Middle managers go through a ‘Practical People Leadership Programme’ and problem-solving is prioritised across the business. “An important part of our culture is to address negative behaviour in a timely manner, so all managers take responsibility for this,” explains co-head of people and culture Christos Tsaprounis.

10. Epos Now: IT firm needs future board members

The average age of the workforce at software provider Epos Now is just 23, but new recruits are regarded as future board members. A dedicated recruitment team works closely with colleges and universities near its Norwich HQ and hires for attitude rather than skillset, feeding into a culture defined by founder and CEO Jacyn Heavens as “Work hard, play hard”.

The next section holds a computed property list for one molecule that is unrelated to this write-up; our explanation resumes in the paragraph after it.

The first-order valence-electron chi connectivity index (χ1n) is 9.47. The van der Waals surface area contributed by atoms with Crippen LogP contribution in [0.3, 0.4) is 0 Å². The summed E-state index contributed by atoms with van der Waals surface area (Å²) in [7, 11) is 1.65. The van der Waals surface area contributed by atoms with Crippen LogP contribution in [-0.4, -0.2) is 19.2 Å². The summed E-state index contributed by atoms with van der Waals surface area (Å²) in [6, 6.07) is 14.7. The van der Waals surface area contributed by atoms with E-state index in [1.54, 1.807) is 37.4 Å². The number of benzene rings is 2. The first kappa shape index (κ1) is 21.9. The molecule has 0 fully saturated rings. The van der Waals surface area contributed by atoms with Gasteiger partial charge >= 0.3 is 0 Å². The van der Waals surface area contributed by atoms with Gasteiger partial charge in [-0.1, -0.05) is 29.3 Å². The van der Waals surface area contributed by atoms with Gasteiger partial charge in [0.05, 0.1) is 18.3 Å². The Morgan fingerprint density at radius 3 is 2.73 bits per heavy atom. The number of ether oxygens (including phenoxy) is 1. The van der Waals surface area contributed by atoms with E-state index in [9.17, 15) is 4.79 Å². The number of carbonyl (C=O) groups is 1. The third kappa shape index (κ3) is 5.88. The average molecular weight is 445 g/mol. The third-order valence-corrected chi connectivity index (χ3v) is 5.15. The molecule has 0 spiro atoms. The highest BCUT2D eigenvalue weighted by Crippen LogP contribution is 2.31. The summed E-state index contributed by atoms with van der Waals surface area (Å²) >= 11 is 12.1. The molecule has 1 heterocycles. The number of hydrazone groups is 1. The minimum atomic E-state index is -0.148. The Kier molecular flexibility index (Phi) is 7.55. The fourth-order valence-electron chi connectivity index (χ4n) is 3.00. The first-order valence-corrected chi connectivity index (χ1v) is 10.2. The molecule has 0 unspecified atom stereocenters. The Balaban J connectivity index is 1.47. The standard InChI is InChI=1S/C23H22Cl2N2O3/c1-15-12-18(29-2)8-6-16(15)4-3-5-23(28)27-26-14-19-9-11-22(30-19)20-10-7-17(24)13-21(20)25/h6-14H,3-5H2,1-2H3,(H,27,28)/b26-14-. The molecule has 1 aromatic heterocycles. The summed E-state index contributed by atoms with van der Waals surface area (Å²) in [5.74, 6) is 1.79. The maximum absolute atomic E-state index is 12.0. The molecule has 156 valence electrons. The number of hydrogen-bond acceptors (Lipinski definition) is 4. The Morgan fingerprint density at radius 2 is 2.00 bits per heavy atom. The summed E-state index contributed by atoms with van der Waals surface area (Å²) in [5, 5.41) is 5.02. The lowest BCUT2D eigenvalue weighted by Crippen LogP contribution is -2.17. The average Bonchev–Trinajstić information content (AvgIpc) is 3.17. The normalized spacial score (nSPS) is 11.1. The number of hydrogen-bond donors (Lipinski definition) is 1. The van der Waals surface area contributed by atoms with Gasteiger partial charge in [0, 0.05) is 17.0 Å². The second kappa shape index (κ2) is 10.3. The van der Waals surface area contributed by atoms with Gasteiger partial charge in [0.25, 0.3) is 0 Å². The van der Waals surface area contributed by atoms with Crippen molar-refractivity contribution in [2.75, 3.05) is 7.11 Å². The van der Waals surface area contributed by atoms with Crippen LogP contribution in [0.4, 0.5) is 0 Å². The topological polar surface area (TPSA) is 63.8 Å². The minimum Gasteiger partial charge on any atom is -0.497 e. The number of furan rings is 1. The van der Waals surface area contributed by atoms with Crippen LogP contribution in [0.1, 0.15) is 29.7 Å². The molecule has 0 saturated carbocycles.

The company then offers comprehensive training through graduate schemes, apprenticeships and accredited management qualifications.

“This sets a benchmark for quality and uniformity of management techniques across the business,” says Heavens. Gamification is used to boost productivity.

11. Facebook: The social media company’s managers use its own social network

The overall structure at Facebook is “open”, “connected” and “very flat”. Managers are self- selected. “We recognise that not everyone enjoys management, which is why it’s a lateral move to become a manager, not a promotion,” says international director of HR Fiona Mullan. “There is no stigma if managers decide to become individual contributors again.”